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"You are shouting in the theater."

Translation:In theatro exclamatis.

October 2, 2019

8 Comments


https://www.duolingo.com/profile/SuzanneNussbaum

I used clāmātis instead of exclāmātis; they are synonyms.


https://www.duolingo.com/profile/PERCE_NEIGE

Yes, Exclamare has an additional meaning, to exclaim.

*Exclāmo (exclāmare) *

1 to exclaim, to shout
2 to cry out, to call out


*Clāmo (clāmare): *

1 to proclaim, to declare
2 to cry or to shout out shout or to call name of
3 to accompany with shouts

Which one is the louder?
Both can be to proclaim? (found elsewhere)


https://www.duolingo.com/profile/SuzanneNussbaum

There's also a prōclāmāre in Latin.


https://www.duolingo.com/profile/EvanMoore657526

Both exclamatis and clamatis mean basically the same thing. Clamatis means you shout and exclamatis means you shout out (Ex means out).


https://www.duolingo.com/profile/DeadAccount.

Maybe it's just me, but the first thing that came to mind was: "It's behind you!".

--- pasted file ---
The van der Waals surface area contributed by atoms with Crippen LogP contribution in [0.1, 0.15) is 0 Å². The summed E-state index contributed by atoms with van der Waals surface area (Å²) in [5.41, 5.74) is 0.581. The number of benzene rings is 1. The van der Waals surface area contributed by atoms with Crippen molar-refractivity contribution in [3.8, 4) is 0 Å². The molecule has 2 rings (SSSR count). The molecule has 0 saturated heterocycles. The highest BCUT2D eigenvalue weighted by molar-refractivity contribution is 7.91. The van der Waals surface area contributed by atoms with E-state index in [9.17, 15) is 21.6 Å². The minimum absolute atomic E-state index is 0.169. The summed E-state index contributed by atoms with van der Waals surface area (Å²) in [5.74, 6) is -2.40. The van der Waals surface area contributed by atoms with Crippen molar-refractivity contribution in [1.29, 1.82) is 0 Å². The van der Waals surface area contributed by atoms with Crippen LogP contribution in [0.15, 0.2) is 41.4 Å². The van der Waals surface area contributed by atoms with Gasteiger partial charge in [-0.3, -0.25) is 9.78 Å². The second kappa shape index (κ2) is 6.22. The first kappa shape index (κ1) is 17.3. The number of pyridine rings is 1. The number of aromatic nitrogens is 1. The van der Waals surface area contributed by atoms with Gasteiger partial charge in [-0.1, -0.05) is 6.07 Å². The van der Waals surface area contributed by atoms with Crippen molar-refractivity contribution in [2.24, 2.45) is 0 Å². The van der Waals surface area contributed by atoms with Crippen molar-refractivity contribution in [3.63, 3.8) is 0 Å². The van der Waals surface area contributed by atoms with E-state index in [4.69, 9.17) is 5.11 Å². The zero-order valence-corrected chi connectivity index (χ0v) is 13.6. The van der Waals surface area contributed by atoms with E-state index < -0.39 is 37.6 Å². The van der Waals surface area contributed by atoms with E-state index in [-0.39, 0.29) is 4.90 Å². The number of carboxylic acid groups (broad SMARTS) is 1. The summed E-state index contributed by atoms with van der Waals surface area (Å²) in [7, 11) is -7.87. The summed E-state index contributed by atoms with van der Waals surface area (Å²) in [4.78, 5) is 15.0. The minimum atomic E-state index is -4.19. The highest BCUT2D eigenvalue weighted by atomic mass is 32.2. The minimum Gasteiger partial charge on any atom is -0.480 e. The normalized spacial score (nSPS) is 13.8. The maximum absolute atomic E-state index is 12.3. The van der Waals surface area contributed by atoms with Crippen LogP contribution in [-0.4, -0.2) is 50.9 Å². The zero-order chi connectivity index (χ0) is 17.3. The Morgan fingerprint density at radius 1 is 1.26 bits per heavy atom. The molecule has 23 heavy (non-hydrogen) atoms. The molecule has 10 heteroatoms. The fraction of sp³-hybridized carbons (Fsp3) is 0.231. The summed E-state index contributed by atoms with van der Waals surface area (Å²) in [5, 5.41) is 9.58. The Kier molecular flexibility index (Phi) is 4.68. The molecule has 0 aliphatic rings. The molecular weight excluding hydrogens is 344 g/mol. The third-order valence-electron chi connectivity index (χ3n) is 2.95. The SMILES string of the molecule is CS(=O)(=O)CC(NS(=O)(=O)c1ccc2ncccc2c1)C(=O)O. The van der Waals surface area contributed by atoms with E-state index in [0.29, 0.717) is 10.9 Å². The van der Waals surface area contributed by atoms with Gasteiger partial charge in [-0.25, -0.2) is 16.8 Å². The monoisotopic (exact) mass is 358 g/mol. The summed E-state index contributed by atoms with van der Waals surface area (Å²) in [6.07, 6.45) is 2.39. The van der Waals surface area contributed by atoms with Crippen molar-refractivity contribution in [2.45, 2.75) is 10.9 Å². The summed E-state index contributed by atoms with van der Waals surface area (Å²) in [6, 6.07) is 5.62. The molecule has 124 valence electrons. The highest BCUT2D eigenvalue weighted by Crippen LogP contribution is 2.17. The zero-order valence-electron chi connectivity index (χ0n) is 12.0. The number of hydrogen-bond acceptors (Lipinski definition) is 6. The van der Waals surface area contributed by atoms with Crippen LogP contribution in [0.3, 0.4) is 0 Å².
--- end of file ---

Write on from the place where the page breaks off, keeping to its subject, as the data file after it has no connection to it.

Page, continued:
https://www.duolingo.com/profile/AndrKuczar

exclāmāre (present indicative active): exclāmō, exclāmās, exclāmat, exclāmāmus, exclāmātis, exclāmant


https://www.duolingo.com/profile/8uEoiS18

Why not in theatrum? Isn't that the object?


https://www.duolingo.com/profile/SuzanneNussbaum

It's the difference between in + ablative case (like in theātrō ), where "in" means "IN" or "ON," and in + accusative case (like in theātrum ) , where "in" means "INTO or "ONTO."

Keep in mind that Latin has three different cases for "object": dative, accusative, ablative.

Both the accusative and ablative cases can function as objects of prepositions; the accusative also serves for direct object of the verb. Dative serves for indirect object of the verb.

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